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Best of Howard Stutz

Gaming Guru

Howard Stutz

Recovery of Las Vegas locals gaming depends on a Strip development

10 November 2014

LAS VEGAS -- The Las Vegas locals market is playing a game of “Waiting for Godot.”

But unlike Vladimir and Estragon from the Samuel Beckett play, Boyd Gaming Corporation and Station Casinos, Inc. aren’t waiting for some imaginary person.

Genting Malaysia Berhad will soon arrive in Las Vegas from Malaysia. The company will create thousands of construction jobs for Resorts World Las Vegas.

So they say.

A spokesman for the company said an announcement about the $4 billion hotel-casino complex could come in a few weeks. Genting, which bought the former Echelon site in March 2013, was found suitable by Nevada gaming regulators last May.

But the 87-acre parcel and its unfinished steel and concrete structures remain untouched.

Although Resorts World Las Vegas will aim for an international market, operators and analysts view the project as the fuel needed to ignite the locals gaming market.

More construction workers means more locals to fill Boyd and Station properties.

Unlike the Strip, the locals market has been slow to embrace the state’s economic recovery.

On a whole, the locals market gaming revenue through September is down less than 1 percent from 2013, according to the Nevada State Gaming Control Board.

Some areas have performed better than others.

North Las Vegas casinos, primarily driven by improvements at the Aliante Casino Hotel and Spa, are up 1.7 percent. The Boulder strip, which includes Henderson, is down 2.4 percent. The balance of Clark County has been relatively flat.

In September, the locals market rebounded from an August decline, posting a 6.8 percent gaming revenue gain.

Union Gaming Group analyst Robert Shore said the economic fundamentals — housing, wage growth, employment, and population — have been pointing in the right direction for locals casino operators.

“We continue to note an apparent lag between improving economic conditions and gaming growth,” Shore said.

Boyd Gaming CEO Keith Smith said locals customers have been comfortable spending money, but not in the amount produced before the economy tanked.

Like the Strip, the locals market is turning to nongaming amenities to increase business.

Station Casinos and Boyd Gaming — the locals market’s dominant players — are devoting millions to improve the offerings outside the casino floor.

Station Casinos is spending $55 million to reprogram restaurants and facilities at its two flagship properties, Red Rock Resort and Green Valley Ranch Resort.

Boyd Gaming is evaluating its restaurant options and remodeling hotel rooms at its Coast Casinos-branded properties. Boyd will overhaul 400 rooms at the Suncoast and recently opened a new eatery attached to the race and sports book. Hotel rooms at The Orleans will also be refurbished.

“This is a really a multiyear project,” Smith said. “The first phase is to re-position the existing amenities. This will be a thorough process. We’re going to determine what we need to be competitive in the market.”

Wells Fargo Securities gaming analyst Cameron McKnight said Boyd’s locals gaming business, which had a 1 percent revenue increase in the third quarter, is already benefiting from strong nongaming business at its off-Strip resorts.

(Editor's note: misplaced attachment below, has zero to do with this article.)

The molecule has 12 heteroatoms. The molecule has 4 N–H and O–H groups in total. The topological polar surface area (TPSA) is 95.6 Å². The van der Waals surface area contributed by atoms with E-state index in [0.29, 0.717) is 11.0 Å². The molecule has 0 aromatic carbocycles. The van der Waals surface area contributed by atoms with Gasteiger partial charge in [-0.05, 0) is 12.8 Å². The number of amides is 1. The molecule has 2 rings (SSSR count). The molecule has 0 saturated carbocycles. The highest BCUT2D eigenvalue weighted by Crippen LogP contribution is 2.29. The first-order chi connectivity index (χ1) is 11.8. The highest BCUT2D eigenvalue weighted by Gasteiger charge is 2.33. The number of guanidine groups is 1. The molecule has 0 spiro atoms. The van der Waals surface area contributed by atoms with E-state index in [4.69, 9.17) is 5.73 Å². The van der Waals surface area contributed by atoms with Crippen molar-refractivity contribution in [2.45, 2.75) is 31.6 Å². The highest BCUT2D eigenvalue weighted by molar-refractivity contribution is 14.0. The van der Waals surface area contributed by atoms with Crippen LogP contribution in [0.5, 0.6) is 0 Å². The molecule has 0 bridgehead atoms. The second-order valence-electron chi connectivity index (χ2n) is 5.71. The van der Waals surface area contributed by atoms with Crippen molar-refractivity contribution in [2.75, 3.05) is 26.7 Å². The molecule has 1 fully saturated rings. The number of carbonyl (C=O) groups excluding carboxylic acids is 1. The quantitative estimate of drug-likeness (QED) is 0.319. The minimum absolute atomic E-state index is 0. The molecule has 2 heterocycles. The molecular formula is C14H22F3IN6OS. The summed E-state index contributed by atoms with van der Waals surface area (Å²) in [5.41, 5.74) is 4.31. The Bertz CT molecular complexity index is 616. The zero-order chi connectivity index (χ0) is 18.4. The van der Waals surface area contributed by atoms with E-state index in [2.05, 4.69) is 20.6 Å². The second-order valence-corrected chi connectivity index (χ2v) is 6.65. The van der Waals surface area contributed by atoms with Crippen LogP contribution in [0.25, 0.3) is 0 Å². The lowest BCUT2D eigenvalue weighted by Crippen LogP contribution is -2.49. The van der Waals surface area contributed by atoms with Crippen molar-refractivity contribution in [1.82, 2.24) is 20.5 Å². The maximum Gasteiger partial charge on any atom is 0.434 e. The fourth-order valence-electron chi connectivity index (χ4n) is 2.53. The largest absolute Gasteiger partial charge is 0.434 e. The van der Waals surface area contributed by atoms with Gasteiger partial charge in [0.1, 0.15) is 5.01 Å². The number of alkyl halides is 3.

“Going forward, management expects the improving local economy, upcoming renovations and new nongaming amenities to reinvigorate growth for these properties,” McKnight said.

The key for the locals market, however, is Genting.

The company expects to employ upward of 3,000 construction workers once work begins on Resorts World Las Vegas. At its May suitability hearing, Genting officials said the development would provide $1.5 billion in construction wages.

History has shown a correlation between construction jobs and locals casino profits.

In the heyday when the Strip was building megaresorts every other year and the housing market was flourishing, Las Vegas was home to more than 100,000 construction jobs.

That number has dwindled.

MGM Resorts International has two construction projects underway.

At the Rock in Rio festival site on the Strip’s north end, MGM Resorts has created 150 construction jobs. The figure could grow to 275 as work increases.

At the Strip’s south end, 450 construction workers are employed at the company’s Park and sports arena developments. Eventually, 1,450 construction jobs will be at the site.

Nice numbers, but not when compared with 10 years ago. Construction then was at a record high.

“The construction worker has been a traditionally strong customer,” Smith said.

He hasn’t spoken with Genting officials since Boyd Gaming sold them the Echelon site for $350 million. So he has zero insight on when Resorts World construction will commence.

Shore called Genting “a catalyst” for Boyd Gaming and other locals casino operators. They are an “indirect beneficiary” as construction labor and eventual permanent jobs at new and expanded Strip resorts become a draw for locals properties.

“We continue to be optimistic for a pickup in the locals market in the upcoming months driven by a confluence of factors including a continually improving Las Vegas Strip, improving economic conditions and reprogramming of assets,” Shore said.

Until then, Boyd Gaming and Station Casinos will explore other means to capture additional consumer spending beyond the casino floor. Analysts believe that enhancing nongaming attractions will help drive spending habits in other areas of the property, including gambling pits.

This path should improve business, while the locals market is “Waiting for Genting.”
Recovery of Las Vegas locals gaming depends on a Strip development is republished from